The Twilight books have been flooding into the secondary market recently, but I have not added these titles (New Moon, Eclipse, Breaking Dawn) to my selection of independent reads for students. While I would not censor a book a student wanted to read, there are some texts that are unnecessary in a classroom.
Fortunately, author Stephanie Meyer does not need to worry that my decision to exclude her books will damage her readership. In fact, my exclusion might even help the book’s cache.
Simply put, there are some titles that have become so popular with my students, that I do not need to provide copies. For example, many students, elementary through high school, purchased their own copies of titles in JK Rowlings’ Harry Potter series. There is now a multitude of “well used” to “completely abused” copies of any one of the seven Potter books in the secondary market.
The Harry Potter series was so heartily embraced and so well read by millions that I do not need to encourage these readers to read more about Harry. Similarly, students who began with Twilight went on to read New Moon, Eclipse and Breaking Dawn at their own expense. Additionally, film releases for both Harry Potter and Twilight have kept these titles on best sellers lists, so used copies will continue to flood into the used book market.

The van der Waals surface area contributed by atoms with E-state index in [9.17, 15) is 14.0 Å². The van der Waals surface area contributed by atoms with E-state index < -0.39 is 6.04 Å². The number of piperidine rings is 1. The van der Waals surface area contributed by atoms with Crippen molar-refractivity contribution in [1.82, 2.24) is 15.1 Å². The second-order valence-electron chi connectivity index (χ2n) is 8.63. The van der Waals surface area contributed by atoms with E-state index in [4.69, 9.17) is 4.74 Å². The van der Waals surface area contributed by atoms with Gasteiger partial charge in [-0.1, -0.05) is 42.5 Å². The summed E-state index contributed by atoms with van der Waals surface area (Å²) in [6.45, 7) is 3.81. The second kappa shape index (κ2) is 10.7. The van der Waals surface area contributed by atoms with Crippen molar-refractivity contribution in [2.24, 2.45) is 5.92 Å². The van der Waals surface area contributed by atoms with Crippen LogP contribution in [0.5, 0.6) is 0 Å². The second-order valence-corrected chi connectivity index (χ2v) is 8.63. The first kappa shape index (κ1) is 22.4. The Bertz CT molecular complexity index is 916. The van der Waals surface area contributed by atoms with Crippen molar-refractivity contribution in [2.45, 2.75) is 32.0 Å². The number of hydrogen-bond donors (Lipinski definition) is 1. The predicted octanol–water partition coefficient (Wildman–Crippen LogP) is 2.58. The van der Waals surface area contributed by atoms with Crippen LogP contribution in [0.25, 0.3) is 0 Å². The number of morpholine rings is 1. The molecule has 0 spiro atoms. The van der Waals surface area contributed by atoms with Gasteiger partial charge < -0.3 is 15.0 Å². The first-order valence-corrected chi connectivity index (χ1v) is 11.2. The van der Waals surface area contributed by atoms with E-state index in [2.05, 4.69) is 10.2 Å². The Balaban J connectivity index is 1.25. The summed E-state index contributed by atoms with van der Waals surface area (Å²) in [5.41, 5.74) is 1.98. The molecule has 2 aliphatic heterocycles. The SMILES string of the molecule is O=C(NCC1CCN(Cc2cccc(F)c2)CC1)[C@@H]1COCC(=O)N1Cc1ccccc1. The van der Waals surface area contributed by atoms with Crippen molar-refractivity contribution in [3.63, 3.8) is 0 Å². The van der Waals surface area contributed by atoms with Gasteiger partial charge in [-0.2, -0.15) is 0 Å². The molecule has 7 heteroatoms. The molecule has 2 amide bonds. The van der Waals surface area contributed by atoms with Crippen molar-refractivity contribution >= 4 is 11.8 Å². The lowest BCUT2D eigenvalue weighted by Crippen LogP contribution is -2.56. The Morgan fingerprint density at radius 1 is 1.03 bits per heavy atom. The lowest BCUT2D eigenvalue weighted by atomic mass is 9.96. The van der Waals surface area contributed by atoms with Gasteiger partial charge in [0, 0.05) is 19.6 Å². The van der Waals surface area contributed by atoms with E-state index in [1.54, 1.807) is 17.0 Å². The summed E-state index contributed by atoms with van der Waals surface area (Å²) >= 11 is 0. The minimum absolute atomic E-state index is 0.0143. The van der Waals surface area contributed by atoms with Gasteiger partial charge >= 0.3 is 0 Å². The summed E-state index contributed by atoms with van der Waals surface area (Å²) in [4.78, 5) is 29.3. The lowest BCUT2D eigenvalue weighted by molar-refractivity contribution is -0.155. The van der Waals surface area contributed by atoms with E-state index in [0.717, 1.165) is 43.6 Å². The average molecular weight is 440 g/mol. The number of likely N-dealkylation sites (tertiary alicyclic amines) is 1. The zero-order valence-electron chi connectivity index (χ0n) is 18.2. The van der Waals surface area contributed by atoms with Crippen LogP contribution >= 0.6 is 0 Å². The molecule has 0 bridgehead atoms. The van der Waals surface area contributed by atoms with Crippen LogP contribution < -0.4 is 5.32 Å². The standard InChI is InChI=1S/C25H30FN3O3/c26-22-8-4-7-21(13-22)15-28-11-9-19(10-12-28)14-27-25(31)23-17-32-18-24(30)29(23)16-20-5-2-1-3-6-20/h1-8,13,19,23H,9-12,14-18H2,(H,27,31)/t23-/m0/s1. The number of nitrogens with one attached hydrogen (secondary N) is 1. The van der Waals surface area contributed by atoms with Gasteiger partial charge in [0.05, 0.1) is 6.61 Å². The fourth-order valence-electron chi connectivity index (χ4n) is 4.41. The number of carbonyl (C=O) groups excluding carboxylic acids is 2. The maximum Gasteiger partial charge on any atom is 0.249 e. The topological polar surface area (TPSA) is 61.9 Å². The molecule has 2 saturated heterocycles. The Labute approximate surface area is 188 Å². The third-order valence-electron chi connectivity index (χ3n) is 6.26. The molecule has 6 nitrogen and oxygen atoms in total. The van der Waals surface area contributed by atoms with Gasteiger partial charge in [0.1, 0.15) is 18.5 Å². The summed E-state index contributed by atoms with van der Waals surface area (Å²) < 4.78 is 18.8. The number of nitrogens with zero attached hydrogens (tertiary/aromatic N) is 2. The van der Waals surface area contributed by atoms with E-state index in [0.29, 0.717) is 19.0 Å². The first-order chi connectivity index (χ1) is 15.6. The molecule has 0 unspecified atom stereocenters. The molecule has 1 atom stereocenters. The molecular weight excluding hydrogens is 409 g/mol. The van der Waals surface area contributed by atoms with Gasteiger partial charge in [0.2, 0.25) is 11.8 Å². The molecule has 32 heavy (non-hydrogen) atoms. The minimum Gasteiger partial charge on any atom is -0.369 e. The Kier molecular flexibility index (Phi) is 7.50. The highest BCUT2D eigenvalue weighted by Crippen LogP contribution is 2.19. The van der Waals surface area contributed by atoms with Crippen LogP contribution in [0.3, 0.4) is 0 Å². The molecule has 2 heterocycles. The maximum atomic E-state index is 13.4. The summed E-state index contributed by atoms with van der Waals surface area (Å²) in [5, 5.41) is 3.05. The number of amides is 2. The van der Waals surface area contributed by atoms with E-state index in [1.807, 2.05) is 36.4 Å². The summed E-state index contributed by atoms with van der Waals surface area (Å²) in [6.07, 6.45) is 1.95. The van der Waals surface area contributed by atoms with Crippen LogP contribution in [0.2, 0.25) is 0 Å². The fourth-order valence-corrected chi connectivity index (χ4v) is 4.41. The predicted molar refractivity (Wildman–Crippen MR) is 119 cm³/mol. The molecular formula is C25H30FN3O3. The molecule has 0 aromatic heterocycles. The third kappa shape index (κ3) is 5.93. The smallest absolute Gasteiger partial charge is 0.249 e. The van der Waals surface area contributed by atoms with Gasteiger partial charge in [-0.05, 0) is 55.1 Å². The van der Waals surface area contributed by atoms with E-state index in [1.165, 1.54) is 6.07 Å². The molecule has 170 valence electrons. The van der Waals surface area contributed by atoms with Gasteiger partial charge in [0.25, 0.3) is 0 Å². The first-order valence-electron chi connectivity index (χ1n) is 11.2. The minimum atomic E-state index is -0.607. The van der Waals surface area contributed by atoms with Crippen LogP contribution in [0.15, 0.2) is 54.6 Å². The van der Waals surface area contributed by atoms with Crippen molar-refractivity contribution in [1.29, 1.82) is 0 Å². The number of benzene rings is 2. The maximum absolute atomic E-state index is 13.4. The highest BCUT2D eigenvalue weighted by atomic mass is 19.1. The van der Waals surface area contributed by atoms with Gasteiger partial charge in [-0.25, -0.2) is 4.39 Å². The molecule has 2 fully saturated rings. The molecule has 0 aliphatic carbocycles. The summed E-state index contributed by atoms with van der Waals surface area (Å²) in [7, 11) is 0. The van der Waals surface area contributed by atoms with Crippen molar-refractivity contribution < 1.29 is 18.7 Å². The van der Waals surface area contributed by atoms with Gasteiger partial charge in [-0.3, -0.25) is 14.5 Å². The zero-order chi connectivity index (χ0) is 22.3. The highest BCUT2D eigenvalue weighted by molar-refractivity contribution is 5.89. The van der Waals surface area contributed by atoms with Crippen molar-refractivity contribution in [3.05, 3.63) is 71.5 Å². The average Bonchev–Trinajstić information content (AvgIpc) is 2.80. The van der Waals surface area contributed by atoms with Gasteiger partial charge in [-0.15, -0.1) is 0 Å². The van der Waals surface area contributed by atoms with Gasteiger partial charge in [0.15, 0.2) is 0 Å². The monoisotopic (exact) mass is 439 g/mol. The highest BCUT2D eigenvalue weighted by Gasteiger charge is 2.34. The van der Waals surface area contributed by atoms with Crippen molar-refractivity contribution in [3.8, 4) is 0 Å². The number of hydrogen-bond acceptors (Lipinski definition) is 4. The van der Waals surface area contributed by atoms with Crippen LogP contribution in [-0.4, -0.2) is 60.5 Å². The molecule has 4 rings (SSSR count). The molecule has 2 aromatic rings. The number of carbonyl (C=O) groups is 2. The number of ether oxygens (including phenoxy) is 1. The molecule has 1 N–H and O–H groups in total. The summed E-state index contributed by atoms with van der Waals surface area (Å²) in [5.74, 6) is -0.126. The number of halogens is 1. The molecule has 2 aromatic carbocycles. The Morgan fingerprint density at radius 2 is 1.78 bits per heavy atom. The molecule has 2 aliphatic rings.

Recently, several of my sophomore students were reading The Girl with the Dragon Tattoo, one of a series that is just starting to hit the secondary market. Again, I will not add this series of mysteries, but not for the same reason. The material in this series require mature readers. However, if a student brought in a personal copy for independent reading, I would have no objection.
The Harry Potter and Twilight series are often stepping stones to other kinds of literature. I try to make the connections between Harry Potter and the epic adventures of other classic heroes who have been marked from birth: King Arthur, Theseus, and Achilles to name a few. I also try and make connections with Twilight, matching the book with the dark brooding romance between Heathcliff and Catherine in Emily Bronte’s Wuthering Heights rather than the more obvious vampire classic Dracula by Bram Stoker. In Eclipse, Bella Swan even borrows a line said by Catherine in Wuthering Heights in order to describe her love for the vampire Edward Cullen, “If all else perished, and he remained, I should still continue to be; and if all else remained, and he were annihilated, the Universe would turn to a mighty stranger.” Meyer knew Bronte had the ability to have her readers swooning!
While some titles need to be promoted in order to gain a reader’s attention, the Twilight and Harry Potter series need no help from me. I leave those books on the tables knowing they will hook readers on their own.